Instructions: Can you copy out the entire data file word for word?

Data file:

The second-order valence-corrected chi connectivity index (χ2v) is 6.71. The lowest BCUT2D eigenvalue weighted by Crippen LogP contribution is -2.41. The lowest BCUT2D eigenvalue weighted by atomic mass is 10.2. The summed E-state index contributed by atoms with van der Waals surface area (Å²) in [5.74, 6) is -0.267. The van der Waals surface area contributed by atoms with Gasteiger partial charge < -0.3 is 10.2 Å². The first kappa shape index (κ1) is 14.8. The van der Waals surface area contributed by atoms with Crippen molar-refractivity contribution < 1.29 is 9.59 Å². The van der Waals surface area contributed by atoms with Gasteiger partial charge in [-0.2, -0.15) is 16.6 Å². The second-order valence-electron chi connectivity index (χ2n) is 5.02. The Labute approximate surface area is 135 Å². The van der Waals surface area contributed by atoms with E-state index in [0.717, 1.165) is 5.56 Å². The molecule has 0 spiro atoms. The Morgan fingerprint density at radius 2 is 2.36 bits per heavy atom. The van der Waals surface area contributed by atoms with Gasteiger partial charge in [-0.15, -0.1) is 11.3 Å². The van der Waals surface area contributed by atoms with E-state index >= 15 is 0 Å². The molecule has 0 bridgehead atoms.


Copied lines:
The second-order valence-corrected chi connectivity index (χ2v) is 6.71. The lowest BCUT2D eigenvalue weighted by Crippen LogP contribution is -2.41. The lowest BCUT2D eigenvalue weighted by atomic mass is 10.2. The summed E-state index contributed by atoms with van der Waals surface area (Å²) in [5.74, 6) is -0.267. The van der Waals surface area contributed by atoms with Gasteiger partial charge < -0.3 is 10.2 Å². The first kappa shape index (κ1) is 14.8. The van der Waals surface area contributed by atoms with Crippen molar-refractivity contribution < 1.29 is 9.59 Å². The van der Waals surface area contributed by atoms with Gasteiger partial charge in [-0.2, -0.15) is 16.6 Å². The second-order valence-electron chi connectivity index (χ2n) is 5.02. The Labute approximate surface area is 135 Å². The van der Waals surface area contributed by atoms with E-state index in [0.717, 1.165) is 5.56 Å². The molecule has 0 spiro atoms. The Morgan fingerprint density at radius 2 is 2.36 bits per heavy atom. The van der Waals surface area contributed by atoms with Gasteiger partial charge in [-0.15, -0.1) is 11.3 Å². The van der Waals surface area contributed by atoms with E-state index >= 15 is 0 Å². The molecule has 0 bridgehead atoms.